Imagens das páginas

much in Chaucer's thoughts at this time. The Host, describing him, observes—

"He semeth elvisch by his countenaunce,
For unto no wight doth he dalliaunce."

And the Wyf of Bathes Tah sets out with an arch , contrast between past and present:—

"In olde dayes of the Kyng Arthour,
Of which that Britouns ppeken gret honour,
Al was this lond fulfilled of fayrie;
The elf-queen, with hir joly compaignye,
Dauncede ful oft in many a grene medc.
This was the old oppynyoun, as I rede;
I speke of many hundrid yer ago;
But now can no man see noon elves mo.
For now the grete charite and prayeres
Of lymytours and other holy freres,
That sechen every lond and every streem,
As thik as motis in the sonne-beem,
Blessynge hallos, chambres, kitchenes, and boures,
Citees, burghes, castels hihe and toures,
Thropes, bemes, shepnes, and dayeres,
That makith that ther ben no fayeries.
For ther as wont was to walken an elf,
Ther walkith noon but the lymytour himself,
In undermelcs and in niorwenynges,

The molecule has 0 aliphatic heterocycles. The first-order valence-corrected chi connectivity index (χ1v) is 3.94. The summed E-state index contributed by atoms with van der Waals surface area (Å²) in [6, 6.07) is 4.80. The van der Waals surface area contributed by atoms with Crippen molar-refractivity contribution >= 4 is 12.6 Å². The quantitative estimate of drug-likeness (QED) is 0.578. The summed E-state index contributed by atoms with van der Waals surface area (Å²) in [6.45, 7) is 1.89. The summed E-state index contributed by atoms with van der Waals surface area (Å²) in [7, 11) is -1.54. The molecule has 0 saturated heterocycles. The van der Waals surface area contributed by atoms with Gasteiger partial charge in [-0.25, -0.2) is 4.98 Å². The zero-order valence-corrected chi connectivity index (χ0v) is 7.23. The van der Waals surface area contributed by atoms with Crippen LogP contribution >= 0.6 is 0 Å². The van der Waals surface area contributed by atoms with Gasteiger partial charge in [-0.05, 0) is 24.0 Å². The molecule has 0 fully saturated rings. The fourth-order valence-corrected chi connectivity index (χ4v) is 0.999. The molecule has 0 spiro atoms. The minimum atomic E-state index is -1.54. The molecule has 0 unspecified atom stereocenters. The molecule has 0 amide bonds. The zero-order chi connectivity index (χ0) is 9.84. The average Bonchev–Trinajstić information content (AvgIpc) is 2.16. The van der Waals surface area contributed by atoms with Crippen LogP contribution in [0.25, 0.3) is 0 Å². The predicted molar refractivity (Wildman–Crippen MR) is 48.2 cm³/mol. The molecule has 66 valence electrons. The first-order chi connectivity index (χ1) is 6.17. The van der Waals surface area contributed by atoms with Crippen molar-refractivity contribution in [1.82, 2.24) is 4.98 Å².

And saith his matyns and his holy thinges,
As he goth in his lymytatioun.
Wommen may now go saufly up and down,
In every bussch or under every tre
There is non other incubus but he,
And he ne wol doon hem no dishonour."

It is unnecessary to point out how much there is in these introductory lines, so blithe in tone and so delicate in fancy, to remind us of A Midsummer's Night's Dream. Indeed, the whole narrative is essentially a fairy-tale retold for adults.

Reserving for the moment the poet's relations with

Gower, from whom he borrowed the idea, and who

was perhaps his sole authority for the

Sources. ...

outline of the story, it is important to notice Chaucer's varying and independent treatment of his material. Sometimes, as in the case of his "moral tale vertuous," which is a simple translation of Le Livre de Melibee et de Dame Prudence, he adheres closely to the original; sometimes he departs so widely from it that it is hard to decide which of two writings has served as model. Thus, it is open to question whether the Tale of the Nonne Preste is founded on the fifth chapter of the Soman de Renart (" Si come Renart prist Chantecler le coc ") or on a lai of Marie de France; but in all cases, even where no original has been traced,1 it may, I think, be safely assumed that Chaucer did not vom Grande aus invent the story. Having found it, he subjects it to any changes he may deem advisable. The Knightes Tale is an instance of curtailment; the Tale of the Nonne Preste, of expansion.